Judith Rich Harris’ December 29th death took my mind to her remarkable life and legacy. Among all the people I’ve never met, she was the person I came to know best. Across 243 emails she shared her draft writings, her critical assessment of others’ thinking (including my own), and the progress of her illness.
Our conversation began after the publication of her cogent Psychological Review paper, which changed my thinking and led me to send a note of appreciation. The paper’s gist was delivered by its first two sentences: “Do parents have any important long-term effects on the development of their child’s personality? This article examines the evidence and concludes that the answer is no.”
Her argument: Behavior genetics studies (of twins and adoptees) show that genes predispose our individual traits, and that siblings’ “shared environment” has a shockingly small influence. Peers also matter—they transmit culture. Show her some children who hear English spoken with one accent at home, and another accent at school and in the neighborhood, and—virtually without exception—she will show you children who talk like their peers.
Judy Harris was a one-time Harvard psychology graduate student who was dismissed from its doctoral program because, as George Miller explained to her, she lacked “originality and independence.”
But she persisted. In her mid-fifties, without any academic affiliation and coping with debilitating autoimmune disorders, she had the chutzpah to submit her evidence-based ideas to Psychological Review, then as now psychology’s premier theoretical journal. To his credit, the editor, Daniel Wegner, welcomed this contribution from this little-known independent scholar. Moreover, when her great encourager Steven Pinker and I each nominated her paper for the annual award for “outstanding paper on general psychology,” the judges selected her as co-recipient of the—I am not making this up—George A. Miller Award. (To his credit, Miller later termed the irony “delicious.”)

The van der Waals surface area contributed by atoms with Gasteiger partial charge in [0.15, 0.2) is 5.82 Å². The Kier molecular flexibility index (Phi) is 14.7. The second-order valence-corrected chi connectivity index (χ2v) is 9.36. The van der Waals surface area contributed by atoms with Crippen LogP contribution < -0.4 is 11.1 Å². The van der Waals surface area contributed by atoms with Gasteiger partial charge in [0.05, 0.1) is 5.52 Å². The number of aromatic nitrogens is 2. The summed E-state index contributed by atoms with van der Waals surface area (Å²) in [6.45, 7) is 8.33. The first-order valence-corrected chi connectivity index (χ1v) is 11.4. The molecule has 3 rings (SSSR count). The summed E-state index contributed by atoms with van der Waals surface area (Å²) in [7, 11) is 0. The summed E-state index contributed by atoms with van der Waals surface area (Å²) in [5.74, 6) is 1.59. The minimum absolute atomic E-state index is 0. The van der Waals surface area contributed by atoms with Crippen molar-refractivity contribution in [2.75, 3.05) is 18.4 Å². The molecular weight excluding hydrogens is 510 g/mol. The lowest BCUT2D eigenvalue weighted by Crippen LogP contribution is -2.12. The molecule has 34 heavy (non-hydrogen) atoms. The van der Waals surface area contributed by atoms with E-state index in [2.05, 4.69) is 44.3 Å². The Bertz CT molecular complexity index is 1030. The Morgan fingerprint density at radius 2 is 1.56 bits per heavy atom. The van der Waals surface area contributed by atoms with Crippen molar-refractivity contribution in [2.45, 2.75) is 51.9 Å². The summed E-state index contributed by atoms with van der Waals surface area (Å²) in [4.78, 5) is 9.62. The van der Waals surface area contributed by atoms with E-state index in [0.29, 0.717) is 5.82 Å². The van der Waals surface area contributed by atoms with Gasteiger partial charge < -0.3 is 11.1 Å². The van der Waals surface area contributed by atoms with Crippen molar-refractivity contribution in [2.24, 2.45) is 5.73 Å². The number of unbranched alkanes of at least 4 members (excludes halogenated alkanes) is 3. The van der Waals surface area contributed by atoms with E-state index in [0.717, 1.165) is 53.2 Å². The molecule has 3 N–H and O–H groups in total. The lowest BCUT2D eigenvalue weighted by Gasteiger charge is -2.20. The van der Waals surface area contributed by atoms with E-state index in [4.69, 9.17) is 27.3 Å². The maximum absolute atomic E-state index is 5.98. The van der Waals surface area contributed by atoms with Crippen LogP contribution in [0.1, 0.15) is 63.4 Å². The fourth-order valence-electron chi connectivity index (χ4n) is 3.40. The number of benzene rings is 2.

The encouraging lesson (in Harris’ words): “‘Shut in’ does not necessarily mean ‘shut out.’” Truth will out. Although biases are real, excellence can get recognized. So, wherever you are, whatever your big idea or passion, keep on.
Her fame expanded with the publication of her 1998 book The Nurture Assumption, which was profiled by Malcolm Gladwell in a New Yorker feature article, made into a Newsweek cover story, and named as a Pulitzer Prize finalist.
Her argument was controversial, and a reminder that important lessons are often taught by those who fearlessly push an argument to its limit. (Surely child-rearing does have some direct influence on children’s values, religiosity, and politics—and not just via the peer culture to which parents expose children. And surely the loving versus abusive extremes of parenting matter.)
Harris was kind and generous (she supportively critiqued my writing, even as I did hers) but also had the self-confidence to take on all critics and to offer challenges to other widely accepted ideas. One was the “new science” of birth order, which, as she wrote me, was “neither new nor science.” An August 24, 1997, email gives the flavor of her wit and writing:
Birth order keeps coming back. In their 1996 book on birth order and political behavior, Albert Somit, Alan Arwine, and Steven A. Peterson spoke of the “inherent non-rational nature of deeply held beliefs” and mused that “permanently slaying a vampire”—the belief in birth order effect—may require “that a stake of gold be driven through his/her heart at high noon” (p. vi).
Why is it so difficult to slay this vampire? Why, in spite of all the telling assaults that have been made on it, does it keep coming back? The answer is that the belief in birth order effects fits so well into the basic assumptions of our profession and our culture. Psychologists and nonpsychologists alike take it for granted that a child’s personality, to the degree that it is shaped by the environment, receives that shaping primarily at home. And since we know (from our own memories and introspections) that a child’s experiences at home are very much affected by his or her position in the family—oldest, youngest, or in the middle—we expect birth order to leave permanent marks on the personality.
The belief in birth order effects never dies; it just rests in its coffin until someone lifts the lid again.
Alas, the disease that shut her in has, as she anticipated, claimed her. In her last email sent my way on September 6, 2018, she reported that
I’m not doing so well. This is the normal course of the disorder I have—pulmonary arterial hypertension. It is incurable and eventually progresses to heart failure and death. I’m in the heart failure stage now. It’s progressing very slowly, but makes remaining alive not much fun.
Because I can’t actually DO anything anymore, it’s a treat to get your mail. I can’t do any more than I’ve already done, but maybe what I’ve already done is enough. Who would have thought that 20 years after its publication, people would still be talking about The Nurture Assumption!
Or that The New York Times would replay its message at length, in your well-deserved obituary, Judy.
(For David Myers’ other essays on psychological science and everyday life visit www.TalkPsych.com.)